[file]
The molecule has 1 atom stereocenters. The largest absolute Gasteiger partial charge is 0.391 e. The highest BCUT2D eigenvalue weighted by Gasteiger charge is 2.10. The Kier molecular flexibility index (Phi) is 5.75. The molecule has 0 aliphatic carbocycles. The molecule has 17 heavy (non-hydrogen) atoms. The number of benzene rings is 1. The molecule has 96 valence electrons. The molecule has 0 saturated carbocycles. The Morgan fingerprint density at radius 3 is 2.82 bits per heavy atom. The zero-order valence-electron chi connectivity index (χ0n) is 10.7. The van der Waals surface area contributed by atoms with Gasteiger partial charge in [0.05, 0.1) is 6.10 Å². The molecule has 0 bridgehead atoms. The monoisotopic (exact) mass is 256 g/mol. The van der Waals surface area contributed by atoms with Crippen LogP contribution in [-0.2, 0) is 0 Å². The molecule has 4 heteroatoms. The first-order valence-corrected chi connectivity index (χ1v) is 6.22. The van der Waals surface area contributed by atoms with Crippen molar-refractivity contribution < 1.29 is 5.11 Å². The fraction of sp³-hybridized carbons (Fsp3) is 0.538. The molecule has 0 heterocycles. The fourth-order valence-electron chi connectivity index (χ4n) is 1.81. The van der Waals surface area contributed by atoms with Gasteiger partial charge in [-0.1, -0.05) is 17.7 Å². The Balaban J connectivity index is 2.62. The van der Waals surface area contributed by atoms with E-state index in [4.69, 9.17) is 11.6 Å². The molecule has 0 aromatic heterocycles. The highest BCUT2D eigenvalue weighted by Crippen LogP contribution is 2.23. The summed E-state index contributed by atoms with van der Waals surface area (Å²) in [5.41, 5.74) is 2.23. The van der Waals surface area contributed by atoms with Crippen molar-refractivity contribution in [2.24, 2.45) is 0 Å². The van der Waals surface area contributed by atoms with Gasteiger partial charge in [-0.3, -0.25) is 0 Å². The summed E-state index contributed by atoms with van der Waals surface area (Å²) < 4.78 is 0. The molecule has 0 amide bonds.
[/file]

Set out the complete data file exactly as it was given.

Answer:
The molecule has 1 atom stereocenters. The largest absolute Gasteiger partial charge is 0.391 e. The highest BCUT2D eigenvalue weighted by Gasteiger charge is 2.10. The Kier molecular flexibility index (Phi) is 5.75. The molecule has 0 aliphatic carbocycles. The molecule has 17 heavy (non-hydrogen) atoms. The number of benzene rings is 1. The molecule has 96 valence electrons. The molecule has 0 saturated carbocycles. The Morgan fingerprint density at radius 3 is 2.82 bits per heavy atom. The zero-order valence-electron chi connectivity index (χ0n) is 10.7. The van der Waals surface area contributed by atoms with Gasteiger partial charge in [0.05, 0.1) is 6.10 Å². The molecule has 0 bridgehead atoms. The monoisotopic (exact) mass is 256 g/mol. The van der Waals surface area contributed by atoms with Crippen LogP contribution in [-0.2, 0) is 0 Å². The molecule has 4 heteroatoms. The first-order valence-corrected chi connectivity index (χ1v) is 6.22. The van der Waals surface area contributed by atoms with Crippen molar-refractivity contribution < 1.29 is 5.11 Å². The fraction of sp³-hybridized carbons (Fsp3) is 0.538. The molecule has 0 heterocycles. The fourth-order valence-electron chi connectivity index (χ4n) is 1.81. The van der Waals surface area contributed by atoms with Gasteiger partial charge in [-0.1, -0.05) is 17.7 Å². The Balaban J connectivity index is 2.62. The van der Waals surface area contributed by atoms with E-state index in [4.69, 9.17) is 11.6 Å². The molecule has 0 aromatic heterocycles. The highest BCUT2D eigenvalue weighted by Crippen LogP contribution is 2.23. The summed E-state index contributed by atoms with van der Waals surface area (Å²) in [5.41, 5.74) is 2.23. The van der Waals surface area contributed by atoms with Crippen molar-refractivity contribution in [2.24, 2.45) is 0 Å². The van der Waals surface area contributed by atoms with Gasteiger partial charge in [-0.3, -0.25) is 0 Å². The summed E-state index contributed by atoms with van der Waals surface area (Å²) < 4.78 is 0. The molecule has 0 amide bonds.